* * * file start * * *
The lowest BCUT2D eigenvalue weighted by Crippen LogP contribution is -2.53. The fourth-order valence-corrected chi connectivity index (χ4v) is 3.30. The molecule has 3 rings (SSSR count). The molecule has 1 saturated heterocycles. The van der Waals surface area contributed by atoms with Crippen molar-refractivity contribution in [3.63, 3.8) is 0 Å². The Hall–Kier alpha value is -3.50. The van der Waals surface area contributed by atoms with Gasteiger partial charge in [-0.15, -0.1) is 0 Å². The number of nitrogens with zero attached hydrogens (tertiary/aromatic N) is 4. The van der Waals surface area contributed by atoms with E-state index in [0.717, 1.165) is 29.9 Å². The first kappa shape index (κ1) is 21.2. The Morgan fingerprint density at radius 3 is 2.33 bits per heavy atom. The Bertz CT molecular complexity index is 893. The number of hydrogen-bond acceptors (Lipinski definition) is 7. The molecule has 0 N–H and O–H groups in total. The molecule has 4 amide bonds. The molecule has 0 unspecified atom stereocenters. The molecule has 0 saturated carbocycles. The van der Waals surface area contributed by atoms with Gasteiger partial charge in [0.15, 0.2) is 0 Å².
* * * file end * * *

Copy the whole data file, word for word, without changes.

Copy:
The lowest BCUT2D eigenvalue weighted by Crippen LogP contribution is -2.53. The fourth-order valence-corrected chi connectivity index (χ4v) is 3.30. The molecule has 3 rings (SSSR count). The molecule has 1 saturated heterocycles. The van der Waals surface area contributed by atoms with Crippen molar-refractivity contribution in [3.63, 3.8) is 0 Å². The Hall–Kier alpha value is -3.50. The van der Waals surface area contributed by atoms with Gasteiger partial charge in [-0.15, -0.1) is 0 Å². The number of nitrogens with zero attached hydrogens (tertiary/aromatic N) is 4. The van der Waals surface area contributed by atoms with E-state index in [0.717, 1.165) is 29.9 Å². The first kappa shape index (κ1) is 21.2. The Morgan fingerprint density at radius 3 is 2.33 bits per heavy atom. The Bertz CT molecular complexity index is 893. The number of hydrogen-bond acceptors (Lipinski definition) is 7. The molecule has 0 N–H and O–H groups in total. The molecule has 4 amide bonds. The molecule has 0 unspecified atom stereocenters. The molecule has 0 saturated carbocycles. The van der Waals surface area contributed by atoms with Gasteiger partial charge in [0.15, 0.2) is 0 Å².